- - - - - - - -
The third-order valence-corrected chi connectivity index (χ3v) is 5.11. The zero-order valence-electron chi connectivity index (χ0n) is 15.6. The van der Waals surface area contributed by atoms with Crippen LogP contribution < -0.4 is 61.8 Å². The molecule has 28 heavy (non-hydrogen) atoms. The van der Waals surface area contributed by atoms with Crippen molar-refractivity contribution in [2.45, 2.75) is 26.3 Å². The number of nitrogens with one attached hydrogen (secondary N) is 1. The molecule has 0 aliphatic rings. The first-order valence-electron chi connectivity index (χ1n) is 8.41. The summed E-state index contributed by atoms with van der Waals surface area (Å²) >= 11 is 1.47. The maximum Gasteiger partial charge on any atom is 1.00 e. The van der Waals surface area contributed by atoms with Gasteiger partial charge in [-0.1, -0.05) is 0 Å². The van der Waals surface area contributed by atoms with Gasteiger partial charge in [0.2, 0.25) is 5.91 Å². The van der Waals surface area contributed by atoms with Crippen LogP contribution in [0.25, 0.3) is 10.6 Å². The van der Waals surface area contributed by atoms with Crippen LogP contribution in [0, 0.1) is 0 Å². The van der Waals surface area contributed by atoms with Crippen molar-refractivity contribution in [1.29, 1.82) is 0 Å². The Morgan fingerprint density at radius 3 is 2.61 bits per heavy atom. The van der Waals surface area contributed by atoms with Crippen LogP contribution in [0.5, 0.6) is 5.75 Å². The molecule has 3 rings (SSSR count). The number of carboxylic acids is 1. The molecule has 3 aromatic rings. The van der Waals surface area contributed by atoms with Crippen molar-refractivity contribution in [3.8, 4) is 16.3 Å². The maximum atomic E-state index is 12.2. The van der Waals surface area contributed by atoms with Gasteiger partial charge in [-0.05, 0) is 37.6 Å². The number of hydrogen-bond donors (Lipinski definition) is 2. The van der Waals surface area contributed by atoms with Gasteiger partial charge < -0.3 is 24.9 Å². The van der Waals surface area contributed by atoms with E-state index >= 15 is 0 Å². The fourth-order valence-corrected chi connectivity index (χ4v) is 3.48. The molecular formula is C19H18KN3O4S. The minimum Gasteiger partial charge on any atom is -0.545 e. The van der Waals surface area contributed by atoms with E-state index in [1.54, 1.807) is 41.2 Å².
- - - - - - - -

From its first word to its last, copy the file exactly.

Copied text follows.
The third-order valence-corrected chi connectivity index (χ3v) is 5.11. The zero-order valence-electron chi connectivity index (χ0n) is 15.6. The van der Waals surface area contributed by atoms with Crippen LogP contribution < -0.4 is 61.8 Å². The molecule has 28 heavy (non-hydrogen) atoms. The van der Waals surface area contributed by atoms with Crippen molar-refractivity contribution in [2.45, 2.75) is 26.3 Å². The number of nitrogens with one attached hydrogen (secondary N) is 1. The molecule has 0 aliphatic rings. The first-order valence-electron chi connectivity index (χ1n) is 8.41. The summed E-state index contributed by atoms with van der Waals surface area (Å²) >= 11 is 1.47. The maximum Gasteiger partial charge on any atom is 1.00 e. The van der Waals surface area contributed by atoms with Gasteiger partial charge in [-0.1, -0.05) is 0 Å². The van der Waals surface area contributed by atoms with Gasteiger partial charge in [0.2, 0.25) is 5.91 Å². The van der Waals surface area contributed by atoms with Crippen LogP contribution in [0.25, 0.3) is 10.6 Å². The van der Waals surface area contributed by atoms with Crippen LogP contribution in [0, 0.1) is 0 Å². The van der Waals surface area contributed by atoms with Crippen molar-refractivity contribution in [1.29, 1.82) is 0 Å². The Morgan fingerprint density at radius 3 is 2.61 bits per heavy atom. The van der Waals surface area contributed by atoms with Crippen LogP contribution in [0.5, 0.6) is 5.75 Å². The molecule has 3 rings (SSSR count). The number of carboxylic acids is 1. The molecule has 3 aromatic rings. The van der Waals surface area contributed by atoms with Crippen molar-refractivity contribution in [3.8, 4) is 16.3 Å². The maximum atomic E-state index is 12.2. The van der Waals surface area contributed by atoms with Gasteiger partial charge in [-0.05, 0) is 37.6 Å². The number of hydrogen-bond donors (Lipinski definition) is 2. The van der Waals surface area contributed by atoms with Gasteiger partial charge < -0.3 is 24.9 Å². The van der Waals surface area contributed by atoms with E-state index >= 15 is 0 Å². The fourth-order valence-corrected chi connectivity index (χ4v) is 3.48. The molecular formula is C19H18KN3O4S. The minimum Gasteiger partial charge on any atom is -0.545 e. The van der Waals surface area contributed by atoms with E-state index in [1.54, 1.807) is 41.2 Å².